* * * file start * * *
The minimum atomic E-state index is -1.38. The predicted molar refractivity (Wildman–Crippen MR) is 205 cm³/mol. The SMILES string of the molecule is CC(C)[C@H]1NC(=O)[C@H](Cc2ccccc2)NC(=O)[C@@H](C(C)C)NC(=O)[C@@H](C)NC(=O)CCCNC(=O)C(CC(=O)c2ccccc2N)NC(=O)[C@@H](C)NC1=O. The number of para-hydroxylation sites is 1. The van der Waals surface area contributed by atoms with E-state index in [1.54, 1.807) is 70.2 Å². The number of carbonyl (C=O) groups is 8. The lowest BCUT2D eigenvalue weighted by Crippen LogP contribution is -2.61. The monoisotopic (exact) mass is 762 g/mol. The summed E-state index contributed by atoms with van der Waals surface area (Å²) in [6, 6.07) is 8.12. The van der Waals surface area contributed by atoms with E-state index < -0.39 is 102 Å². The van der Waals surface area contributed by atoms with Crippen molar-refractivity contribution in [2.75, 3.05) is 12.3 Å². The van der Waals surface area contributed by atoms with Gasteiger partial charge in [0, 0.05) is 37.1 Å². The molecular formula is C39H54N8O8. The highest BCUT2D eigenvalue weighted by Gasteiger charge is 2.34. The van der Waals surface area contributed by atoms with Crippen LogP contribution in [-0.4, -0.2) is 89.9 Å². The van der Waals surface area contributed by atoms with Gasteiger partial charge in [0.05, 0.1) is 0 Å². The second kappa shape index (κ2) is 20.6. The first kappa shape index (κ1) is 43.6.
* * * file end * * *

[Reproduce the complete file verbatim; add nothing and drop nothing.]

The minimum atomic E-state index is -1.38. The predicted molar refractivity (Wildman–Crippen MR) is 205 cm³/mol. The SMILES string of the molecule is CC(C)[C@H]1NC(=O)[C@H](Cc2ccccc2)NC(=O)[C@@H](C(C)C)NC(=O)[C@@H](C)NC(=O)CCCNC(=O)C(CC(=O)c2ccccc2N)NC(=O)[C@@H](C)NC1=O. The number of para-hydroxylation sites is 1. The van der Waals surface area contributed by atoms with E-state index in [1.54, 1.807) is 70.2 Å². The number of carbonyl (C=O) groups is 8. The lowest BCUT2D eigenvalue weighted by Crippen LogP contribution is -2.61. The monoisotopic (exact) mass is 762 g/mol. The summed E-state index contributed by atoms with van der Waals surface area (Å²) in [6, 6.07) is 8.12. The van der Waals surface area contributed by atoms with E-state index < -0.39 is 102 Å². The van der Waals surface area contributed by atoms with Crippen molar-refractivity contribution in [2.75, 3.05) is 12.3 Å². The van der Waals surface area contributed by atoms with Gasteiger partial charge in [0, 0.05) is 37.1 Å². The molecular formula is C39H54N8O8. The highest BCUT2D eigenvalue weighted by Gasteiger charge is 2.34. The van der Waals surface area contributed by atoms with Crippen LogP contribution in [-0.4, -0.2) is 89.9 Å². The van der Waals surface area contributed by atoms with Gasteiger partial charge in [0.05, 0.1) is 0 Å². The second kappa shape index (κ2) is 20.6. The first kappa shape index (κ1) is 43.6.